Review by Melinda Haunton
Adapting a multi-generational family saga for the small stage takes ambition, confidence and knowing just where to cut. Paula Paz’s production of this award-winning take on Isabel Allende’s novel, adapted by Caridad Svich, has all three covered. In the close confines of the Cervantes Theatre, the audience is confronted with generations of tragedy, violence, hope and pain. It’s an absorbing, difficult evening.
With four generations of family on stage in under three hours, it would be easy to jumble the threads, or leave us uncaring about individuals. But the production starts as it continues, with strong characterisation of its large cast. Isabel de Moral has done a great job costuming twelve actors in a consistent style, without leaving us bewildered, and the ensemble project each character clearly from the outset. It’s perhaps unfair to pick out names when the collective impact is so great, but I especially enjoyed Constanza Ruff, as Clara, ageing from a carefree seven year old (with a magnificent puppet dog for company), to a resigned, but still magical, grandmother. Elena Saenz and Alvaro Ramos made several of the minor roles live, vividly, as we see characters flourish, age, wither and die across decades in this unnamed country’s painful political and financial struggles. Raul Fernandes shoulders the thankless role of Esteban Trueba, ageing throughout the piece from determined swain to desolate old man. He’s always believable, though sympathy is hard to come by for his junta-supporting, exploitative and violent character.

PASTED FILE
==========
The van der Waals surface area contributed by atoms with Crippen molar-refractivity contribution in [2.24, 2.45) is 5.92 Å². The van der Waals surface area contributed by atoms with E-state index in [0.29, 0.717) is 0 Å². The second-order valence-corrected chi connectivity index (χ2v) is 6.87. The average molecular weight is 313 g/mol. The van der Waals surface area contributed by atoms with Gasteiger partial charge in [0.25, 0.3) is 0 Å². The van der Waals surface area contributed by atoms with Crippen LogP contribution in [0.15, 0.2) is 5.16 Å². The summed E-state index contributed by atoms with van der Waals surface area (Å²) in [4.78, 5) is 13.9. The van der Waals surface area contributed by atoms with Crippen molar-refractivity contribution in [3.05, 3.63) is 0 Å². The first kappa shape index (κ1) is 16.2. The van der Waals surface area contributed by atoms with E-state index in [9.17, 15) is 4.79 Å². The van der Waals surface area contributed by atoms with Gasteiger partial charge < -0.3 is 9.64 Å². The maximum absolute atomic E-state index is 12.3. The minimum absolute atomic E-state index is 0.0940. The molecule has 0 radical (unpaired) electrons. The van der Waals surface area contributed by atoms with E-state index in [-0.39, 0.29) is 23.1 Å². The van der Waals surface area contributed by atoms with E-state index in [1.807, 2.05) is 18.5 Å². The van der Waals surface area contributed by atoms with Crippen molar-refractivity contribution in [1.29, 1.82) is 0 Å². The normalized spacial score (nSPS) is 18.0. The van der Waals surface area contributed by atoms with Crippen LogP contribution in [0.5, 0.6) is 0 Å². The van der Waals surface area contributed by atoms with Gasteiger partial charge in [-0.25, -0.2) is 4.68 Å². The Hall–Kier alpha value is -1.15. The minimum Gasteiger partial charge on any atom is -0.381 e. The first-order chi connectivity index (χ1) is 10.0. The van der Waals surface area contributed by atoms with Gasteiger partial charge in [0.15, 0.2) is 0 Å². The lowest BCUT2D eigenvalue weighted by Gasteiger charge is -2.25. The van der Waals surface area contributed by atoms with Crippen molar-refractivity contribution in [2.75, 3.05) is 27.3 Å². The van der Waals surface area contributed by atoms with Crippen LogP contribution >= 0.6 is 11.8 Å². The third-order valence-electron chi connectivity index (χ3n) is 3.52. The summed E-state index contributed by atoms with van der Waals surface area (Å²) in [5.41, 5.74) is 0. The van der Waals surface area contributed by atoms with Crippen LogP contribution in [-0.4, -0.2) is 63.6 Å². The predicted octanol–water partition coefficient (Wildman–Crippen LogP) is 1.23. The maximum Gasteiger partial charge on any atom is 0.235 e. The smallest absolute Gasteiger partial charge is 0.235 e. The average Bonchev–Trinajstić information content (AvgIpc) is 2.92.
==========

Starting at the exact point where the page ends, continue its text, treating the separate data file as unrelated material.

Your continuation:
Accompanying us, as narrator and constant commentator, is Estaban’s granddaughter, Alba. In this critical role, Pia Laborde-Noguez spends most of the production visible to us, sometimes at centre stage, but often in her own offset corner, experiencing the play’s events at second hand, her own family’s past. She reads their letters and diaries, and reacts to her family’s romances, crises and deaths. It looks as though the cheap restricted view seats will not give you a decent view of her nook, so I’d say avoid them unless you’re utterly strapped for cash. While you won’t miss out on her (sometimes rather florid) linking monologues, Alba’s constant physical presence offers another angle, and enriches the experience.
This is a production that makes the most of its physicality – there’s a lot of speedy movement for the small space, and excellent use of the Cervantes’ integral staircase to create tableaux and apparitions. The simple scenery works to create a sense of distance vital to the feeling that this saga is happening in our past, as well as in the characters’ present; especially effective are an oversize old family photograph as backdrop, and swirling vortexes of words as the narrative shifts along. Those swirls, along with Clara’s occasional visions and tarot, give an occasional edge of the supernatural, but it’s lightly worked in to the overall themes.
There are potential content warnings galore here, of which the biggest should be the multiple rape scenes. The first comes before some audience members have even settled after the lights go down, a shocking start. But there’s nothing gratuitous, certainly not sexualised, about this violence. It’s a mechanism by which women become separated from their bodies, feeling their powerlessness in a sexist society and finding ways to be elsewhere in mind. I won’t pretend it’s not gruelling, but it’s ultimately a rewarding watch.
The House of the Spirits is showing till 30 November, in Spanish Mon-Wed, in English Thu-Sat, Tickets £12.50-£25 https://www.cervantestheatre.com/home/productions/